CMS Performance

Now, I'm no developer, so I won't embarrass myself and try to expound on backend PHP programming and SQL requests for Wordpress vs Drupal. But I can speak to the overarching capabilities of each CMS. Drupal is a far more robust CMS and better for running large sites that need more thrust and capacity to run dynamic forms, ecommerce shopping carts, and bolt on community functions like forums, chat, etc. Wordpress, however, is better suited for smaller sites or the casual blogger whose site doesn't require a lot of horsepower and complex functionality.

For example, I host some of my modest affiliate sites and blogs on Wordpress while WordStream’s 1000+ pages of content, forms, info gathering tools and platform extensions needs to run on a powerful CMS like Drupal.

If you're looking for more in-depth analysis of Drupal vs Wordpress for CMS performance, check out these articles:

Verdict: If you require a CMS powerhouse for your website and have a developer at your disposal or some inherent programming aptitude, then Drupal is the clear and only choice here. Wordpress simply can not handle full-featured sites effectively like Drupal can. However, if you’re a low-tech, one-man show with a smallish site or blog, go with Wordpress for greater simplicity. 




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Comments

Wednesday October 07, 2009

John (not verified) Said:

A fair assessment but Wordpress is introducing add ons like buddypress and bbpress (bulletin board). Although you would have to know the code to some extent to implement these. But I predict that wordpress will become even more user friendly for the people who are not technical.

Wednesday October 07, 2009

matt lambert (not verified) Said:

Interesting conversation

I'm sure that this is a worthy topic to blog about, but it does throw into focus how people choose their software.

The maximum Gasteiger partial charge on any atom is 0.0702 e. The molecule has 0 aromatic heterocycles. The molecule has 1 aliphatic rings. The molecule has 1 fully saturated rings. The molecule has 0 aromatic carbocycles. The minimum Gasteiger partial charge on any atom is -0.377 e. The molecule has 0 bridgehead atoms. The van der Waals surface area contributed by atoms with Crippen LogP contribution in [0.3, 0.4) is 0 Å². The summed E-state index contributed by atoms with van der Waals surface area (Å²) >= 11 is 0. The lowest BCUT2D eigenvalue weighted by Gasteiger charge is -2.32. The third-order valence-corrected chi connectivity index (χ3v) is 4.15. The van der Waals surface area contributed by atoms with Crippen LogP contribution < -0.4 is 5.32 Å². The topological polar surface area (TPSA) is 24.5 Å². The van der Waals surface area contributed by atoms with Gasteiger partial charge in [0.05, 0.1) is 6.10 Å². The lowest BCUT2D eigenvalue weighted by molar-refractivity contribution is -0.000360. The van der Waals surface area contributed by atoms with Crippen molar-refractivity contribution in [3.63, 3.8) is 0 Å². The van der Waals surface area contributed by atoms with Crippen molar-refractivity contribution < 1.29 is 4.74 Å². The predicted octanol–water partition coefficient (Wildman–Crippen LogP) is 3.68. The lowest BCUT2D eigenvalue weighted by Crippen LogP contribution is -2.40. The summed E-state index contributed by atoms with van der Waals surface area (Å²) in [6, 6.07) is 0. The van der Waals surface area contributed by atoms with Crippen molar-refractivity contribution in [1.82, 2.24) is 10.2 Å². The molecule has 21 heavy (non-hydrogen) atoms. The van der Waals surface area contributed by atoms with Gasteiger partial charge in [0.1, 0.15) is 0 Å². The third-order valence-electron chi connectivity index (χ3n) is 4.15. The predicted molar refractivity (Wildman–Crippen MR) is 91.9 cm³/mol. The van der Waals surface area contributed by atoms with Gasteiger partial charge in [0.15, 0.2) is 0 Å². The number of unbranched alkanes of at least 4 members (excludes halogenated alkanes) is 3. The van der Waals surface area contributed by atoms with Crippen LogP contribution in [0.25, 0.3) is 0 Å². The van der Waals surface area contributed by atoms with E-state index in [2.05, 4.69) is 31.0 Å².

Do you choose the software that's ready to go, right now, or do you choose the up and coming kind on the block who may be just right in a year's time.

'Most' people would go for ease of use, and whoever gets 'most' users will win in the end. Developers loved Microsofts large user base...for example.

So my view is that Wordpress will win eventually, through weight of numbers and MU will be an interesting contender as it is handling about 300,000 posts per day on Wordpress.com already.

Matt

Wednesday October 07, 2009

Drupal vs Wordpress: The CMS Showdown | WordStream (not verified) Said:

[...] here:  Drupal vs Wordpress: The CMS Showdown | WordStream SHARETHIS.addEntry({ title: "Drupal vs Wordpress: The CMS Showdown | WordStream", url: [...]

Wednesday October 07, 2009

Richard (not verified) Said:

Ken,

I seem to check www.wordstream.com every day and learn something.

Thanks for another useful article. My choice between WordPress and Drupal is evident.

Wednesday October 07, 2009

John (not verified) Said:

I have little experience with Drupal, but use and recommend Joomla and WordPress daily. With over ten million installations in under 3(?) years Joomla would seem to have greater momentum and broader support than Drupal. As for WordPress, it is a great tool for blogging or small sites, but I don't think it belongs in the CMS category (yet). Clearly WordPress has huge market share and broad support, with many plug-ins that extend its use and blur the lines between blogging platform and CMS.

Thursday October 08, 2009

Total Theme (not verified) Said:

Very good review. I use both Drupal for CMS and custom site and wordpress for blogging and they work like a charm. Clients love them too.

Thursday October 08, 2009

Kinshuk Sunil (not verified) Said:

I think both are good at their own level, the choice entirely depend upon the need and requirement of the user also we rank Drupal higher in our Organisation as we have customized Drupal CMS for most of our clients.

Thursday October 08, 2009

Alkaaran (not verified) Said:

I don't see the point of the Google searches : the number of results shows the quantity of modules, not the quality.
Where Wordpress users will create a SEO module on their own, Drupal contributors will put their work together to create one module.

Thursday October 08, 2009

Ken Lyons Said:

Hi, Alkaaran.

Yah, I was pretty clear about search results showing quantity not quality of modules in the post. That said, you can make the assumption (which i do) that with lots more results comes the "possibility" for more quality modules and plugins. Sure, it's not an exact science but it's good enough for a blog post ;), especialy since there's no way to accurately measure quality. Quantity, however, can be measured.